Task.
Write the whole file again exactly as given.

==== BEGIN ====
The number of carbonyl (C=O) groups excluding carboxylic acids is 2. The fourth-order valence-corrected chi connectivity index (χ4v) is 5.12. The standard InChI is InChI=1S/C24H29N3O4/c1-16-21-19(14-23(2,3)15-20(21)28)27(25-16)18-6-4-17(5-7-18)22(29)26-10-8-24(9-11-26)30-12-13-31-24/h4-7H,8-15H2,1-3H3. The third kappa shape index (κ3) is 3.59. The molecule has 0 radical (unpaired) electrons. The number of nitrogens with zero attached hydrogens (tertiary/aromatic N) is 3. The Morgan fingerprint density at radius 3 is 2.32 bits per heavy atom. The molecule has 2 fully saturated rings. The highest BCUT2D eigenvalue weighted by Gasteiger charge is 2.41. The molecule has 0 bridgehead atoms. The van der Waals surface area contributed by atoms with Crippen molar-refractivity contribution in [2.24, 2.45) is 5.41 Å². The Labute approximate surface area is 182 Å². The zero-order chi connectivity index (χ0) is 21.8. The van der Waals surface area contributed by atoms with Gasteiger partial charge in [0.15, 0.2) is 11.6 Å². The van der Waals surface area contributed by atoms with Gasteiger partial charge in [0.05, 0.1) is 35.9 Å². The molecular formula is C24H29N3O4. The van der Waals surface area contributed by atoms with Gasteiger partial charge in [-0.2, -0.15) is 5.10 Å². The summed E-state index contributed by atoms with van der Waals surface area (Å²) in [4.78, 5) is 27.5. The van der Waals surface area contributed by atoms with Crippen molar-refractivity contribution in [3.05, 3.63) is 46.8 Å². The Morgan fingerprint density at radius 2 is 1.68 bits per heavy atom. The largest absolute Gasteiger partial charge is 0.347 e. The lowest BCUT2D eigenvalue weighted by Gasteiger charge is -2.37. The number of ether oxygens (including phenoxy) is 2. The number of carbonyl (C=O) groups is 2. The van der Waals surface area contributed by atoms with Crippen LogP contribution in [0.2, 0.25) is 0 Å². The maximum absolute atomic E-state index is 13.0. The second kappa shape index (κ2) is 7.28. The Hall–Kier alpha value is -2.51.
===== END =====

The number of carbonyl (C=O) groups excluding carboxylic acids is 2. The fourth-order valence-corrected chi connectivity index (χ4v) is 5.12. The standard InChI is InChI=1S/C24H29N3O4/c1-16-21-19(14-23(2,3)15-20(21)28)27(25-16)18-6-4-17(5-7-18)22(29)26-10-8-24(9-11-26)30-12-13-31-24/h4-7H,8-15H2,1-3H3. The third kappa shape index (κ3) is 3.59. The molecule has 0 radical (unpaired) electrons. The number of nitrogens with zero attached hydrogens (tertiary/aromatic N) is 3. The Morgan fingerprint density at radius 3 is 2.32 bits per heavy atom. The molecule has 2 fully saturated rings. The highest BCUT2D eigenvalue weighted by Gasteiger charge is 2.41. The molecule has 0 bridgehead atoms. The van der Waals surface area contributed by atoms with Crippen molar-refractivity contribution in [2.24, 2.45) is 5.41 Å². The Labute approximate surface area is 182 Å². The zero-order chi connectivity index (χ0) is 21.8. The van der Waals surface area contributed by atoms with Gasteiger partial charge in [0.15, 0.2) is 11.6 Å². The van der Waals surface area contributed by atoms with Gasteiger partial charge in [0.05, 0.1) is 35.9 Å². The molecular formula is C24H29N3O4. The van der Waals surface area contributed by atoms with Gasteiger partial charge in [-0.2, -0.15) is 5.10 Å². The summed E-state index contributed by atoms with van der Waals surface area (Å²) in [4.78, 5) is 27.5. The van der Waals surface area contributed by atoms with Crippen molar-refractivity contribution in [3.05, 3.63) is 46.8 Å². The Morgan fingerprint density at radius 2 is 1.68 bits per heavy atom. The largest absolute Gasteiger partial charge is 0.347 e. The lowest BCUT2D eigenvalue weighted by Gasteiger charge is -2.37. The number of ether oxygens (including phenoxy) is 2. The number of carbonyl (C=O) groups is 2. The van der Waals surface area contributed by atoms with Crippen LogP contribution in [0.2, 0.25) is 0 Å². The maximum absolute atomic E-state index is 13.0. The second kappa shape index (κ2) is 7.28. The Hall–Kier alpha value is -2.51.